When you have been bitten by a dog, you’ll not only want to physically and financially recover from your injuries, you’ll also want to make sure that a dangerous animal never attacks someone else. Despite being a man’s best friend, there are dogs that have been trained to be vicious or who are too naturally aggressive to safely be around strangers. No one needs to go through what you went through, which is why Chicago has an ordinance in place to deal with these types of situations. Chicago law provides punishments for owners of dangerous dogs and in some situations, requires that a dangerous animal be euthanized.
If you were attacked by a dog, contact a Chicago dog bite lawyer at Staver Accident Injury Lawyers, P.C. When you are trying to recover from the pet owner’s insurance or through a personal injury claim in court, your case may be affected by whether or not the dog is deemed a “dangerous animal” under Chicago’s ordinance.
Section 7-12-050 of the Chicago Code defines when a dog or other pet can be deemed a dangerous animal under Chicago law. If you file a complaint regarding your dog bite or an animal’s threatening behavior, the executive director or an animal control officer must evaluate your claim and if necessary, further investigate the facts surrounding the potentially dangerous animal. This can include interviewing you, the animal’s owner and witnesses to the attack as well as observing the animal. The officer then determines whether the dog meets the definition of a dangerous animal.
A dangerous animal under the Chicago Code means:
If an investigation into the attack that caused your injuries finds that the dog was a dangerous animal, then the owner can be required to euthanize the dog. However, this is not always ordered after an attack. It will depend on the circumstances, the extent of your injuries, and whether the dog has attacked someone or been labeled a dangerous animal before.
If the dog is not required to be put down, then the owner must comply with other requirements such as ensuring the dog is fenced in an area, posting a sign that states a dangerous animal is on the owner’s premises, and using a secure muzzle and leash when the dog is off the owner’s property.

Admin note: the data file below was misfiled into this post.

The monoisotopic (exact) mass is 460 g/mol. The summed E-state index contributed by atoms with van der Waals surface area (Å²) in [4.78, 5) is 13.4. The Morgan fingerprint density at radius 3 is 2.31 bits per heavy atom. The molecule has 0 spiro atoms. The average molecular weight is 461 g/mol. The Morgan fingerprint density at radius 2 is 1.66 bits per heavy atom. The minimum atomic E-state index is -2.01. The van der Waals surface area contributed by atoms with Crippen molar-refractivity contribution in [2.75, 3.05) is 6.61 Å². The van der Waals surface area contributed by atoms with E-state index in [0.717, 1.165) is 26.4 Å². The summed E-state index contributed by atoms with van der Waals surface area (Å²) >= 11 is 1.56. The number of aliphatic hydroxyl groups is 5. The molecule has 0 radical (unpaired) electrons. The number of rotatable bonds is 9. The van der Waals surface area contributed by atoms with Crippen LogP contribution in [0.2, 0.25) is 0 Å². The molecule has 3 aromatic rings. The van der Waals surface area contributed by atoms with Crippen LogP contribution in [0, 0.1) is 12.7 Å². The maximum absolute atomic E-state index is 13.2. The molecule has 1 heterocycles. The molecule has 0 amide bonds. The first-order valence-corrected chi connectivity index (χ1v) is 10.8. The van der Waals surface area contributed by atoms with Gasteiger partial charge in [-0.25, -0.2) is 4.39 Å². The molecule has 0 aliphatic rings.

In terms of your dog bite claim, a finding that the dog is a dangerous animal can help you. This is evidence your lawyer can use to demonstrate that the owner of the dog was negligent in controlling or securing an animal the owner knew or should have known could be aggressive. This negligence, whether it was letting the animal run loose or failing to use a muzzle, is the reason why you are now injured and deserve compensation.
If the dog was previously labeled a dangerous animal and the owner was not compliant with the law at the time of the attack, you have even stronger evidence of negligence. In this situation, the owner cannot argue that he or she did not know the animal could be aggressive or attack someone. The owner clearly had notice of the dog’s dangerous tendencies and was required by law to keep it confined or muzzled and on a leash while out in public.
When you have been attacked by a dog, you have the right to try and recover damages from the owner or person in control of that dog. If the dog is found to be a dangerous animal under the law, this will help you be compensated for your:
However, even if the animal is not deemed dangerous under the Chicago Code, you can still file a personal injury claim and strive to prove the owner was negligent in controlling the dog, leading to your injuries.
If you have been attacked by a dog and injured, call Staver Accident Injury Lawyers, P.C. today at (312) 236-2900.
We understand how traumatic it can be to be hurt by an animal you thought would be friendly. We know firsthand that dog bites are not always small nips at the heels. They can be significant and debilitating injuries that lead to serious medical expenses, disability, and disfigurement. We are here to help you recover from this situation and move forward after the attack. Call one of our Chicago dog bite lawyers for help today.